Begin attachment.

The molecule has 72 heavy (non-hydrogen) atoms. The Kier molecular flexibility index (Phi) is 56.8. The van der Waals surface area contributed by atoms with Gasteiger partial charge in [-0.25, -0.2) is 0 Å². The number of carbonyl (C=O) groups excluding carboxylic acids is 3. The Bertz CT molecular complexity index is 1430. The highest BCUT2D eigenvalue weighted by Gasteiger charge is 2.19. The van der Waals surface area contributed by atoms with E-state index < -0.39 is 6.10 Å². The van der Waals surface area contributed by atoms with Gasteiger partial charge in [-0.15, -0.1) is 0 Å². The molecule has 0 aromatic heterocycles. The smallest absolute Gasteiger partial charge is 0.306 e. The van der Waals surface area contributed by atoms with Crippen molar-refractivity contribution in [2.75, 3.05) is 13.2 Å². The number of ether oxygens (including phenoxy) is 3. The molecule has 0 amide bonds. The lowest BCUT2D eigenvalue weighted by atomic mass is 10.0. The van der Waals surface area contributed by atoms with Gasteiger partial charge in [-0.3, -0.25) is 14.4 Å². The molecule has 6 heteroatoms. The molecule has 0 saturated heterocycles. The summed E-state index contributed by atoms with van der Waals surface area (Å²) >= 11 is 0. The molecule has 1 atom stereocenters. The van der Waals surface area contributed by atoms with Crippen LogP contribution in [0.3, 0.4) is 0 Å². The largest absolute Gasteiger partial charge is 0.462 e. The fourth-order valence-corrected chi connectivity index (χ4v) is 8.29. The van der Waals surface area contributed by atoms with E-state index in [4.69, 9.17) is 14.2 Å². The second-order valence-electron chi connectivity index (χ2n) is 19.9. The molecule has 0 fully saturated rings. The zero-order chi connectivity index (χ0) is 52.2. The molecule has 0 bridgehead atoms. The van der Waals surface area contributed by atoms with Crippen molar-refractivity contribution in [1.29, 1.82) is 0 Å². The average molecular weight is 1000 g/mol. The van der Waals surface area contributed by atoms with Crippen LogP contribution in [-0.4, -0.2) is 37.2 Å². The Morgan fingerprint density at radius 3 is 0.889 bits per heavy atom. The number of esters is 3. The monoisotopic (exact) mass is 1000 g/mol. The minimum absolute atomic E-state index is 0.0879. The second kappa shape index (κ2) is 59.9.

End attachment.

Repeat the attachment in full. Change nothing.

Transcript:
The molecule has 72 heavy (non-hydrogen) atoms. The Kier molecular flexibility index (Phi) is 56.8. The van der Waals surface area contributed by atoms with Gasteiger partial charge in [-0.25, -0.2) is 0 Å². The number of carbonyl (C=O) groups excluding carboxylic acids is 3. The Bertz CT molecular complexity index is 1430. The highest BCUT2D eigenvalue weighted by Gasteiger charge is 2.19. The van der Waals surface area contributed by atoms with E-state index < -0.39 is 6.10 Å². The van der Waals surface area contributed by atoms with Gasteiger partial charge in [-0.15, -0.1) is 0 Å². The molecule has 0 aromatic heterocycles. The smallest absolute Gasteiger partial charge is 0.306 e. The van der Waals surface area contributed by atoms with Crippen molar-refractivity contribution in [2.75, 3.05) is 13.2 Å². The number of ether oxygens (including phenoxy) is 3. The molecule has 0 amide bonds. The lowest BCUT2D eigenvalue weighted by atomic mass is 10.0. The van der Waals surface area contributed by atoms with Gasteiger partial charge in [-0.3, -0.25) is 14.4 Å². The molecule has 6 heteroatoms. The molecule has 0 saturated heterocycles. The summed E-state index contributed by atoms with van der Waals surface area (Å²) >= 11 is 0. The molecule has 1 atom stereocenters. The van der Waals surface area contributed by atoms with Crippen LogP contribution in [0.3, 0.4) is 0 Å². The largest absolute Gasteiger partial charge is 0.462 e. The fourth-order valence-corrected chi connectivity index (χ4v) is 8.29. The van der Waals surface area contributed by atoms with E-state index in [4.69, 9.17) is 14.2 Å². The second-order valence-electron chi connectivity index (χ2n) is 19.9. The molecule has 0 fully saturated rings. The zero-order chi connectivity index (χ0) is 52.2. The molecule has 0 bridgehead atoms. The van der Waals surface area contributed by atoms with Crippen molar-refractivity contribution in [1.29, 1.82) is 0 Å². The average molecular weight is 1000 g/mol. The van der Waals surface area contributed by atoms with Crippen LogP contribution in [-0.4, -0.2) is 37.2 Å². The Morgan fingerprint density at radius 3 is 0.889 bits per heavy atom. The number of esters is 3. The monoisotopic (exact) mass is 1000 g/mol. The minimum absolute atomic E-state index is 0.0879. The second kappa shape index (κ2) is 59.9.